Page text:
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January 12, 2021 2 min read

While it wasn't clear initially, in the weeks following Chris King's 2020 Virtual Open House, it came out that the company was moving to only offering centerlock rotor-mounting interfaces for its future offerings. 

At first, we didn't have any photos, but now with the arrival of a few parts, we've been able to snag some photos of the new hubs, and we wanted to run through some of the changes that stood out to us.

The changes are mostly all small, and focused around adapting the hubs to their new Centerlock rotor interface, but they're certainly not insignificant.

Chris King Boost rear hub

On the rear hub, the changes are found (unsurprisingly) around the non-drive-side.  The adjuster cap is much smaller so as to not interfere with the rotor mounting hardware, and it has a helper hole that extends all the way through the cap.  The size of this adjuster allows you to adjust the hub without removing the rotor, which is a nice touch.  One final change to the adjuster is the move to a torx-head bolt.  Beyond those small changes (and the obvious very large change to a centerlock rotor mount), there are some changes to the axle and driveshell, which allow you to use the same axle in all driveshells, which is pretty huge.  In the past most driveshells needed their own specific axle, but with this change, they all use the same one which should make swapping driveshells much easier (and less expensive!).  One final change to the driveshell is that all driveshells will now be alloy.  We'll have more on the internals in an upcoming blog post so stay tuned!

Chris King boost front hub

Up front, the hub underwent very similar changes to those on the rear, however because the adjuster cap is on the drive side for the front hub, it doesn't shrink in the way the rear did.  The adjuster cap does look slightly smaller than before though (looking like it's based more around the ISO-B front hub rather than around the larger ISO-AB that's shown in the comparison photos in this post), and the hub shell has more of a concave shape where it meets that cap.  The adjuster cap also gets the same helper hole that goes clean through the cap as well as the torx bolt head.  Finally, and most notably for us at least is the change to the end caps on the front hub.  They are now all black aluminum, and have a slightly curved taper.  An extremely minor change, but one that stood out to us.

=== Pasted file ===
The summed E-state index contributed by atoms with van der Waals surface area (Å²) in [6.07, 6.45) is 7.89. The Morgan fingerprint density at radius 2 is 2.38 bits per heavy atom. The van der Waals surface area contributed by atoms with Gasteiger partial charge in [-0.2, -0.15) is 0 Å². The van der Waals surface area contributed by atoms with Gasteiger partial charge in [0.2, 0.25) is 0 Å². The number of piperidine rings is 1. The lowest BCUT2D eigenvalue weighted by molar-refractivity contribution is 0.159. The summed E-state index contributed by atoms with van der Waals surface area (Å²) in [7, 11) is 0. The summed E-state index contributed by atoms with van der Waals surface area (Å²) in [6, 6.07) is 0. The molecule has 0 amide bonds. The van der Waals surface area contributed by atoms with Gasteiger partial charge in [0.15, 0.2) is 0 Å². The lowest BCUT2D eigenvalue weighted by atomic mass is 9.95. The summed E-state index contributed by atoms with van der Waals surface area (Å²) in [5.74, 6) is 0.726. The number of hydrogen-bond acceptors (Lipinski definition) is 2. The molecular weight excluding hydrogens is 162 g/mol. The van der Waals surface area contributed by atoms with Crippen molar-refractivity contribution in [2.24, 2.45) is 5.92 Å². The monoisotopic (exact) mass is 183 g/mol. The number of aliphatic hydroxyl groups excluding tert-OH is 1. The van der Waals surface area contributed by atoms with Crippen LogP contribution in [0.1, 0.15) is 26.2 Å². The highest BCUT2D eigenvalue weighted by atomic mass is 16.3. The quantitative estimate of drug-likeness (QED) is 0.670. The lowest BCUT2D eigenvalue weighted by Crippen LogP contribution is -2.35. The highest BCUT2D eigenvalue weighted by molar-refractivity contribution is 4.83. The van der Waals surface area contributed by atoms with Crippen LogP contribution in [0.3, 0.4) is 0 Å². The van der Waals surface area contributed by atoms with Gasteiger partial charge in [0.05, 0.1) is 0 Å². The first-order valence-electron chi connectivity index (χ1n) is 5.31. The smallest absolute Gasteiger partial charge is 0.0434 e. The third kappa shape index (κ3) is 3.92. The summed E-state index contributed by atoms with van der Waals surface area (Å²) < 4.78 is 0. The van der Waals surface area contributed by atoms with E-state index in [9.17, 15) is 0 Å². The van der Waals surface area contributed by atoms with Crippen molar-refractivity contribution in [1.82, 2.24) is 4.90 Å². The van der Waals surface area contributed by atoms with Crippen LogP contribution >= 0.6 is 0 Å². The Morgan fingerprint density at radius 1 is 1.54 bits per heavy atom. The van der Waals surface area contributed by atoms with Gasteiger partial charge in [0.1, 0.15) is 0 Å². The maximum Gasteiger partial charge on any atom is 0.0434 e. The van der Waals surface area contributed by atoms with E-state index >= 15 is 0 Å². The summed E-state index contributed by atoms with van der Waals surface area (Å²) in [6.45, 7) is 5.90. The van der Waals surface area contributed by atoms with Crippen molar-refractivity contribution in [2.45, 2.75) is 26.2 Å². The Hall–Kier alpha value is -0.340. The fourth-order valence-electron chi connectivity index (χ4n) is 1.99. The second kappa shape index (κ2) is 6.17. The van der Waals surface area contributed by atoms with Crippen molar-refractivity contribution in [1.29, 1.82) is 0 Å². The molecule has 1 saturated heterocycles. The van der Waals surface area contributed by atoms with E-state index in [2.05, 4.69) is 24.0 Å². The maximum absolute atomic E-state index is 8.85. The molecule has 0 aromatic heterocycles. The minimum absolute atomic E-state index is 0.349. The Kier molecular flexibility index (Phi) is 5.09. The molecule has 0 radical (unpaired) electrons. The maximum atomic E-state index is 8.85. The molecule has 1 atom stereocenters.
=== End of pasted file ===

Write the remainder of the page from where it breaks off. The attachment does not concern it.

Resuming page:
Check out the gallery below for more photos of the new hubs in addition to photos that compare the previous ISO version of the hubs with the new Centerlock ones.

Whether you prefer Centerlock or 6-bolt rotor mounting standards, we think you'll like these hubs.  They're stilling rolling on Chris King's fantastic bearings that have a lifetime warranty, and they've still got the same reliable, fast-engaging Ring Drive freehub system, so that makes for a solid hub in our book. 

If you want to get yours on order, you can head over to our Chris King Hubs collection.

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